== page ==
EconPapers    
Economics at your fingertips  
 

Total work and gender: facts and possible explanations

Michael Burda (), Daniel Hamermesh () and Philippe Weil ()

Journal of Population Economics, 2013, vol. 26, issue 1, 239-261

Abstract: Time-diary data from 27 countries show a negative relationship between GDP per-capita and gender differences in total work—for pay and at home. In rich non-Catholic countries, men and women average about the same amount of total work. Survey results show scholars and the general public believe that women work more. Widespread average equality does not arise from gender differences in the price of time, intra-family bargaining or spousal complementarity. Several theories, including ones based on social norms, might explain these findings and are consistent with evidence from the World Values Surveys and microeconomic data from Australia and Germany. Copyright The Author(s) 2013

Keywords: Time use; Gender differences; Household production; J22; J16; D13 (search for similar items in EconPapers)
Date: 2013
References: View references in EconPapers View complete reference list from CitEc
Citations: View citations in EconPapers (61) Track citations by RSS feed

Downloads: (external link)
http://hdl.handle.net/10.1007/s00148-012-0408-x (text/html)
Access to full text is restricted to subscribers.

Related works:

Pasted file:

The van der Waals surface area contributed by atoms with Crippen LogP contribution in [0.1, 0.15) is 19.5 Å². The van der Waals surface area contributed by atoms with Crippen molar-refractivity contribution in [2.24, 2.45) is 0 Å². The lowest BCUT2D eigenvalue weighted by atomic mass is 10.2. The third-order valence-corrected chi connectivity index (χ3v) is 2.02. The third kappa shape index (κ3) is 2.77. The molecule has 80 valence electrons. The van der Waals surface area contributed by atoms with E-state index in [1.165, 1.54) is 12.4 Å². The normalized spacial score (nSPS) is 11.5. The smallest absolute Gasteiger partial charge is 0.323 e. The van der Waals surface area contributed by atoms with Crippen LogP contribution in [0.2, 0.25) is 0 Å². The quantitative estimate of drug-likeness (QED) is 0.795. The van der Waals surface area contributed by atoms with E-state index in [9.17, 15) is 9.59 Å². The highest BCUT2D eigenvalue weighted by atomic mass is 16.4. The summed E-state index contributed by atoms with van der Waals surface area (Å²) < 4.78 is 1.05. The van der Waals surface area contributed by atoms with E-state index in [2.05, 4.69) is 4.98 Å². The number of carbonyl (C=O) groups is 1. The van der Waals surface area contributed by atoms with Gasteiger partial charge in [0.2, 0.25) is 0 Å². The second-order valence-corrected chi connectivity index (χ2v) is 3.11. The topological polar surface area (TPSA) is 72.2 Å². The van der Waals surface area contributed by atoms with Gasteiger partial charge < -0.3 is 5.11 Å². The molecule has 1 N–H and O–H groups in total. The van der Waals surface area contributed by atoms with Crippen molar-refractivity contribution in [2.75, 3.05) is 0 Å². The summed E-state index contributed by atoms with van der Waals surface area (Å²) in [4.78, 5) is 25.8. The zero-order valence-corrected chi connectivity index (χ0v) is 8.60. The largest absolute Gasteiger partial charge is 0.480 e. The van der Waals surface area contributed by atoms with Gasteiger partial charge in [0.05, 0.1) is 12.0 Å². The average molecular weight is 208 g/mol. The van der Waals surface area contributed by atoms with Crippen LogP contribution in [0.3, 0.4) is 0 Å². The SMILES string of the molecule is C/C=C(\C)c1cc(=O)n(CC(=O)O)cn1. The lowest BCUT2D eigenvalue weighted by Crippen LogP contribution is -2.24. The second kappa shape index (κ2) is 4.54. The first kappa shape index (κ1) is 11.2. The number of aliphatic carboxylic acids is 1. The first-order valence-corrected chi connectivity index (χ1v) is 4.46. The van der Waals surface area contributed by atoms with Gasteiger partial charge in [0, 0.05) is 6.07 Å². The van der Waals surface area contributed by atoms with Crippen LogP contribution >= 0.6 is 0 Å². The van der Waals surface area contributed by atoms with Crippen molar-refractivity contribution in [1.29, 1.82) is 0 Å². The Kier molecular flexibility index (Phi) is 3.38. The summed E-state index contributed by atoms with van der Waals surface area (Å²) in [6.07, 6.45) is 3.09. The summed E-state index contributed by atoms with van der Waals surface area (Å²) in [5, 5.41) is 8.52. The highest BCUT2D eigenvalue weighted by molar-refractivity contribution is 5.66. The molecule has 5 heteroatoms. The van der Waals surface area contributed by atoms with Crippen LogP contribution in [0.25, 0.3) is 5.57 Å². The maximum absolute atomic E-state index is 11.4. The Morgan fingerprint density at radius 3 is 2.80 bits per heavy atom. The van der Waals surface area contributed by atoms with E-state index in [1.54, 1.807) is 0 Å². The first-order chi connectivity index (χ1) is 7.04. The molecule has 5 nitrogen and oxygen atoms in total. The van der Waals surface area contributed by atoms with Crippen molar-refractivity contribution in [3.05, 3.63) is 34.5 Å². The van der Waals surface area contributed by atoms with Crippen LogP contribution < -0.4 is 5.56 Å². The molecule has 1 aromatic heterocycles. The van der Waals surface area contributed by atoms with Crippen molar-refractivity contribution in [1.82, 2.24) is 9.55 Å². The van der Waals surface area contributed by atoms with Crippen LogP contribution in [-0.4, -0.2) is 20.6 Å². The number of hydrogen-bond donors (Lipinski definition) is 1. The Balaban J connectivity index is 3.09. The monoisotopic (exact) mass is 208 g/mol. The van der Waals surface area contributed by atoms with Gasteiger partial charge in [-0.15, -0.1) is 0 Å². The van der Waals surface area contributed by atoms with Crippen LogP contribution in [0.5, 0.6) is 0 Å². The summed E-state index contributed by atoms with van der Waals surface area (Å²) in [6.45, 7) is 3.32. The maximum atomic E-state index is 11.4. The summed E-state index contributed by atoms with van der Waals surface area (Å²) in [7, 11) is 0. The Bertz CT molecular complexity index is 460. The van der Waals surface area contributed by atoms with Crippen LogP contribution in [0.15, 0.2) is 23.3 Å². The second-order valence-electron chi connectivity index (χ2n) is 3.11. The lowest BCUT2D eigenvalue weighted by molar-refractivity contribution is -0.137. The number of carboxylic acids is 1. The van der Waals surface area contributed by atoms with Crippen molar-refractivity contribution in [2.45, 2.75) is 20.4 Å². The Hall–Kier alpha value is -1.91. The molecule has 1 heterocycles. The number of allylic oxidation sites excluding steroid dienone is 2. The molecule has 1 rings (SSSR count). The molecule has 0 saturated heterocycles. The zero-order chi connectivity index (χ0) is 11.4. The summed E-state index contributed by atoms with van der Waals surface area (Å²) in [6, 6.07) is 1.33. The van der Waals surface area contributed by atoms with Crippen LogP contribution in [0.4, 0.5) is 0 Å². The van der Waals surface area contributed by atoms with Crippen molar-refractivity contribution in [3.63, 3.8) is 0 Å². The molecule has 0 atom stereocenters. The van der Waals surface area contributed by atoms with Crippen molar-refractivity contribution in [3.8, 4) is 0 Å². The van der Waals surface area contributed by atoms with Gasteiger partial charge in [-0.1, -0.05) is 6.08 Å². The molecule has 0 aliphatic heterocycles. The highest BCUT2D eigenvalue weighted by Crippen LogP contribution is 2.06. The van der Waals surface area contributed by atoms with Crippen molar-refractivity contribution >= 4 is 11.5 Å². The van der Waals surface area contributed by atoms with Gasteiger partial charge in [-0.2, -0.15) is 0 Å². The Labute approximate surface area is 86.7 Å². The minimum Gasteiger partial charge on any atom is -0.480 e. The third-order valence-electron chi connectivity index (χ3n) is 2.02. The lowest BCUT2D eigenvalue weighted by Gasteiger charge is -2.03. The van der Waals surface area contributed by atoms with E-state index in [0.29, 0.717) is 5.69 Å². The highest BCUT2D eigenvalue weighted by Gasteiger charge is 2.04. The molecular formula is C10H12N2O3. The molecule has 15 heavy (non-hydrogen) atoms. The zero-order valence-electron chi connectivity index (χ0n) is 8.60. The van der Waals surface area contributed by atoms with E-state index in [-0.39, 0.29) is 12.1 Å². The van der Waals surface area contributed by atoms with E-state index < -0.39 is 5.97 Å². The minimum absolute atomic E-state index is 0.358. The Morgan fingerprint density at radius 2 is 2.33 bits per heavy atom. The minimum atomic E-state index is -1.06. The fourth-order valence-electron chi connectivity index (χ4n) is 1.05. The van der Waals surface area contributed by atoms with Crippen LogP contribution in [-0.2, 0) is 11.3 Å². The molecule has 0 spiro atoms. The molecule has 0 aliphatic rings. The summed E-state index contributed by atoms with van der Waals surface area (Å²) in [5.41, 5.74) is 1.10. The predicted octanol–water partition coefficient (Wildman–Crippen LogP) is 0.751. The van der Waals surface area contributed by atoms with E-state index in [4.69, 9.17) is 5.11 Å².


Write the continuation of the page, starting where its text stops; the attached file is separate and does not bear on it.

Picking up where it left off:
Working Paper: Total work and gender facts and possible explanations (2012) Downloads
Working Paper: Total work and gender: facts and possible explanations (2012) Downloads
Working Paper: Total Work and Gender: Facts and Possible Explanations (2012) Downloads
Working Paper: Total work and gender: facts and possible explanations (2012) Downloads
This item may be available elsewhere in EconPapers: Search for items with the same title.

Export reference: BibTeX RIS (EndNote, ProCite, RefMan) HTML/Text

Persistent link: https://EconPapers.repec.org/RePEc:spr:jopoec:v:26:y:2013:i:1:p:239-261

Ordering information: This journal article can be ordered from
http://www.springer. ... tion/journal/148/PS2

Access Statistics for this article

Journal of Population Economics is currently edited by K.F. Zimmermann

More articles in Journal of Population Economics from Springer, European Society for Population Economics Contact information at EDIRC.
Bibliographic data for series maintained by Sonal Shukla ().

 
Page updated 2019-04-11
Handle: RePEc:spr:jopoec:v:26:y:2013:i:1:p:239-261